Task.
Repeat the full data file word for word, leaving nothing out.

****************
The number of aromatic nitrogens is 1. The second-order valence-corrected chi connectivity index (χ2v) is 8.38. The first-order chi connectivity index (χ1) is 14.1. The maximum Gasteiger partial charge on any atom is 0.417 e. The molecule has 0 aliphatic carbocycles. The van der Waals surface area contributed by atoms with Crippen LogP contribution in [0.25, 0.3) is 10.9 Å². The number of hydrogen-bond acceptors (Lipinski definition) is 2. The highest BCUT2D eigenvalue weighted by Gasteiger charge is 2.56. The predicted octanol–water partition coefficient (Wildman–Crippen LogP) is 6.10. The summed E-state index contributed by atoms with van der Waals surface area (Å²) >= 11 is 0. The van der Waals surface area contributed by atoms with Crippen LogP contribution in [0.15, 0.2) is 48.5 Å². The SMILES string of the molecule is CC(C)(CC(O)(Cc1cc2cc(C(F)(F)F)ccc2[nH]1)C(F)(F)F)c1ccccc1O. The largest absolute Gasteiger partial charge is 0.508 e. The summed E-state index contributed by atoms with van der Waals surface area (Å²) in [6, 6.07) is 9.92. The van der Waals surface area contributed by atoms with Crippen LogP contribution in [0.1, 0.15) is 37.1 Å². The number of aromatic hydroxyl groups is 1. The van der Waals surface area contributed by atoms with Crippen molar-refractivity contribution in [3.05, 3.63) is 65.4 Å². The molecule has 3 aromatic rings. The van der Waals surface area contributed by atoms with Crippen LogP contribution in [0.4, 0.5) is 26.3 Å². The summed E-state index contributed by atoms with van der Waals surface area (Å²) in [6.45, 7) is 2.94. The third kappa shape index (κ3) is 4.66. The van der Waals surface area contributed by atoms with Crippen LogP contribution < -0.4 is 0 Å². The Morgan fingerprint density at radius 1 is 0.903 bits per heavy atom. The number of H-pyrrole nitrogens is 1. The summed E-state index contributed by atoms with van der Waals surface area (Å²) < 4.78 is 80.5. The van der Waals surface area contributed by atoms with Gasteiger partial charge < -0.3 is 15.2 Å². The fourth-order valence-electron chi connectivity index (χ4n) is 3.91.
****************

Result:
The number of aromatic nitrogens is 1. The second-order valence-corrected chi connectivity index (χ2v) is 8.38. The first-order chi connectivity index (χ1) is 14.1. The maximum Gasteiger partial charge on any atom is 0.417 e. The molecule has 0 aliphatic carbocycles. The van der Waals surface area contributed by atoms with Crippen LogP contribution in [0.25, 0.3) is 10.9 Å². The number of hydrogen-bond acceptors (Lipinski definition) is 2. The highest BCUT2D eigenvalue weighted by Gasteiger charge is 2.56. The predicted octanol–water partition coefficient (Wildman–Crippen LogP) is 6.10. The summed E-state index contributed by atoms with van der Waals surface area (Å²) >= 11 is 0. The van der Waals surface area contributed by atoms with Crippen LogP contribution in [0.15, 0.2) is 48.5 Å². The SMILES string of the molecule is CC(C)(CC(O)(Cc1cc2cc(C(F)(F)F)ccc2[nH]1)C(F)(F)F)c1ccccc1O. The largest absolute Gasteiger partial charge is 0.508 e. The summed E-state index contributed by atoms with van der Waals surface area (Å²) in [6, 6.07) is 9.92. The van der Waals surface area contributed by atoms with Crippen LogP contribution in [0.1, 0.15) is 37.1 Å². The number of aromatic hydroxyl groups is 1. The van der Waals surface area contributed by atoms with Crippen molar-refractivity contribution in [3.05, 3.63) is 65.4 Å². The molecule has 3 aromatic rings. The van der Waals surface area contributed by atoms with Crippen LogP contribution in [0.4, 0.5) is 26.3 Å². The summed E-state index contributed by atoms with van der Waals surface area (Å²) in [6.45, 7) is 2.94. The third kappa shape index (κ3) is 4.66. The van der Waals surface area contributed by atoms with Crippen LogP contribution < -0.4 is 0 Å². The Morgan fingerprint density at radius 1 is 0.903 bits per heavy atom. The number of H-pyrrole nitrogens is 1. The summed E-state index contributed by atoms with van der Waals surface area (Å²) < 4.78 is 80.5. The van der Waals surface area contributed by atoms with Gasteiger partial charge < -0.3 is 15.2 Å². The fourth-order valence-electron chi connectivity index (χ4n) is 3.91.